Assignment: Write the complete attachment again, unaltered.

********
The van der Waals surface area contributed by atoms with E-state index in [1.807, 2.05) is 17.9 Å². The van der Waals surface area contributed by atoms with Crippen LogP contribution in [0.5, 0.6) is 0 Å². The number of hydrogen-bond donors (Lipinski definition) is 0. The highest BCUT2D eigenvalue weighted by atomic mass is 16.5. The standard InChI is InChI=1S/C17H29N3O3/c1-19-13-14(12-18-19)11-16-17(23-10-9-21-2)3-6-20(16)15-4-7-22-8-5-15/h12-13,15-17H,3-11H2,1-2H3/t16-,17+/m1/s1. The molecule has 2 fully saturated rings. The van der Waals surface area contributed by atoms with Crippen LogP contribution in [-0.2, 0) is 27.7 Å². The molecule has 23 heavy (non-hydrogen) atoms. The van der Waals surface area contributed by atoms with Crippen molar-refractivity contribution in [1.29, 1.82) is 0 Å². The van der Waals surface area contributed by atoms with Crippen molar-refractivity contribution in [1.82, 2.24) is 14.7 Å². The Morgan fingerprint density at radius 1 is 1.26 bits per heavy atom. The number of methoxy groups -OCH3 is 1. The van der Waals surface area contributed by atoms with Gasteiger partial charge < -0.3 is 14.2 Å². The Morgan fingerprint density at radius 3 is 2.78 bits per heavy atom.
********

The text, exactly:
The van der Waals surface area contributed by atoms with E-state index in [1.807, 2.05) is 17.9 Å². The van der Waals surface area contributed by atoms with Crippen LogP contribution in [0.5, 0.6) is 0 Å². The number of hydrogen-bond donors (Lipinski definition) is 0. The highest BCUT2D eigenvalue weighted by atomic mass is 16.5. The standard InChI is InChI=1S/C17H29N3O3/c1-19-13-14(12-18-19)11-16-17(23-10-9-21-2)3-6-20(16)15-4-7-22-8-5-15/h12-13,15-17H,3-11H2,1-2H3/t16-,17+/m1/s1. The molecule has 2 fully saturated rings. The van der Waals surface area contributed by atoms with Crippen LogP contribution in [-0.2, 0) is 27.7 Å². The molecule has 23 heavy (non-hydrogen) atoms. The van der Waals surface area contributed by atoms with Crippen molar-refractivity contribution in [1.29, 1.82) is 0 Å². The van der Waals surface area contributed by atoms with Crippen molar-refractivity contribution in [1.82, 2.24) is 14.7 Å². The Morgan fingerprint density at radius 1 is 1.26 bits per heavy atom. The number of methoxy groups -OCH3 is 1. The van der Waals surface area contributed by atoms with Gasteiger partial charge < -0.3 is 14.2 Å². The Morgan fingerprint density at radius 3 is 2.78 bits per heavy atom.